(1) Although medical works seem to attribute most disease to syphilis and syphi­litic taints, yet we think that one of the principal causes of ill-health, if not of disease, is impurity in thought, or the indulgence in sensual thought, in thoughts of amativeness and similar things. The evils of sensual conduct are bad enough, but we believe that the evil effects of indulging in sensual or amative thoughts are equally grave and far reaching. The evil, from a health, as distinct from a purely moral, point of view, is that such thoughts arouse “desire”, and this, in turn, gen­erates emotional energy. This energy has to be repressed, and this is probably the cause of much bodily disorder.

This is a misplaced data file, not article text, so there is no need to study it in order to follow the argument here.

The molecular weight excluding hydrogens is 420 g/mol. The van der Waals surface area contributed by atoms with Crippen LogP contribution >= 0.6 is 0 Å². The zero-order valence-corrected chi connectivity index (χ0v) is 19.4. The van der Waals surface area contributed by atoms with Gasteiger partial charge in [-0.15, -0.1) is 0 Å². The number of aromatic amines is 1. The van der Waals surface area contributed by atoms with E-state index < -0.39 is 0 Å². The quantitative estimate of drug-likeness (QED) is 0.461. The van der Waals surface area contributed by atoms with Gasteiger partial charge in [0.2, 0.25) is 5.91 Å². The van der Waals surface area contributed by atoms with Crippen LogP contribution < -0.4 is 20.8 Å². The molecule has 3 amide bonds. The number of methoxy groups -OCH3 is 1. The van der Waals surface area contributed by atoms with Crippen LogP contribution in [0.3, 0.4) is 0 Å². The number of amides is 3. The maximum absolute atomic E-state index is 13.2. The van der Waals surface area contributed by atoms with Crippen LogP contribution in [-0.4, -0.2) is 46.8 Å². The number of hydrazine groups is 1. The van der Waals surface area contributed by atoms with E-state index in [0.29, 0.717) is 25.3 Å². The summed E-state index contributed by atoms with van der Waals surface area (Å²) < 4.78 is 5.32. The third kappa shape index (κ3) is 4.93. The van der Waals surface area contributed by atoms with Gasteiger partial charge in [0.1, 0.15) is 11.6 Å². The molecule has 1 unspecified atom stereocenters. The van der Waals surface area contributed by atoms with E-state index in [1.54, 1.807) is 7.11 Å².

Now, to repress or stamp upon all natural desires as something wicked and un­clean is not the best way of dealing with the difficulty This generally makes mat­ters worse. The only perfect way is to think above or beyond these things. We must reason with ourselves, pointing out that there is really nothing in sensuality, that it is the biggest fraud possible; and that as far as the higher love of the sexes is concerned, if this cannot be ours, then beyond it all are things more important. Every young man knows that it is far better to rise early, either to do some work, or to go for a bathe, than to lie in bed thinking sensual thoughts. Must it not be better also for a spinster to rise early and do some gardening or engage in what­ever hobby in which she may be interested, than to lie in bed thinking of the pure love that can never be hers? It is the same with the thoughts. The boundaries of our mind must be extended, we must think above and beyond the things of sense and emotion—no matter how good, in their highest form, they may be—to the greater and more spacious things that are possible. Surely it is better to think of snow-capped mountains, of deeds of heroism, of lives of self-sacrifice, of the great Universe, of the Eternal Verities, of God’s great Plan for man, of our voyage of discovery through time and space, than the things which arouse sexual emo­tion, mere amative feelings, or hopeless longing? Yes, a thousand times, not only from a moral, intellectual and spiritual point of view, but from the standpoint of health. Instead of repressing thoughts of a sex origin, we must think above them and beyond them. By so doing, we transmute the Life forces into higher intel­lectual and spiritual powers. Instead of repressing or wasting the force of life and our emotional nervous energy, we use it in higher service. Thus we become not only healthier and stronger, but nobler and greater, both in mind and character. We also become capable of greater endurance and far higher achievement.